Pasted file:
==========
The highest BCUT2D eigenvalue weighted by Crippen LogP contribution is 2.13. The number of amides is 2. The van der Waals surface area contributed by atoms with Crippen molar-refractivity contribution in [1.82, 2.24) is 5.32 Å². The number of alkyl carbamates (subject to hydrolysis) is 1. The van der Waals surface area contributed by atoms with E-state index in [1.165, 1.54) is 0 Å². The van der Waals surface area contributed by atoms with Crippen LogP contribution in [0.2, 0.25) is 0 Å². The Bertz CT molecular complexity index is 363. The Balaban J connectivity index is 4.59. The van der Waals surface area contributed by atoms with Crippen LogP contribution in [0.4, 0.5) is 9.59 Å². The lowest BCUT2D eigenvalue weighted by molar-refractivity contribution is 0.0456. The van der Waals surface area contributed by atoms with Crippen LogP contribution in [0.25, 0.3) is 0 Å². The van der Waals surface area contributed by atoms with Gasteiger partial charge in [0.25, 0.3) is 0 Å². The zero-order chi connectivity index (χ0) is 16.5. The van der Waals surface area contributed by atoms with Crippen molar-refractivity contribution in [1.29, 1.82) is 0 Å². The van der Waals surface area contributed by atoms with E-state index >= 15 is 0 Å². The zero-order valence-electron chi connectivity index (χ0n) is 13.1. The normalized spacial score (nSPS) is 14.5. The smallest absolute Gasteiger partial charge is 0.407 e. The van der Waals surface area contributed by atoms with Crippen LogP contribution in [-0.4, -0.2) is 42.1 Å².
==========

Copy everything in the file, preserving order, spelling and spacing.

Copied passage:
The highest BCUT2D eigenvalue weighted by Crippen LogP contribution is 2.13. The number of amides is 2. The van der Waals surface area contributed by atoms with Crippen molar-refractivity contribution in [1.82, 2.24) is 5.32 Å². The number of alkyl carbamates (subject to hydrolysis) is 1. The van der Waals surface area contributed by atoms with E-state index in [1.165, 1.54) is 0 Å². The van der Waals surface area contributed by atoms with Crippen LogP contribution in [0.2, 0.25) is 0 Å². The Bertz CT molecular complexity index is 363. The Balaban J connectivity index is 4.59. The van der Waals surface area contributed by atoms with Crippen LogP contribution in [0.4, 0.5) is 9.59 Å². The lowest BCUT2D eigenvalue weighted by molar-refractivity contribution is 0.0456. The van der Waals surface area contributed by atoms with Crippen LogP contribution in [0.25, 0.3) is 0 Å². The van der Waals surface area contributed by atoms with Gasteiger partial charge in [0.25, 0.3) is 0 Å². The zero-order chi connectivity index (χ0) is 16.5. The van der Waals surface area contributed by atoms with Crippen molar-refractivity contribution in [1.29, 1.82) is 0 Å². The van der Waals surface area contributed by atoms with E-state index >= 15 is 0 Å². The zero-order valence-electron chi connectivity index (χ0n) is 13.1. The normalized spacial score (nSPS) is 14.5. The smallest absolute Gasteiger partial charge is 0.407 e. The van der Waals surface area contributed by atoms with Crippen LogP contribution in [-0.4, -0.2) is 42.1 Å².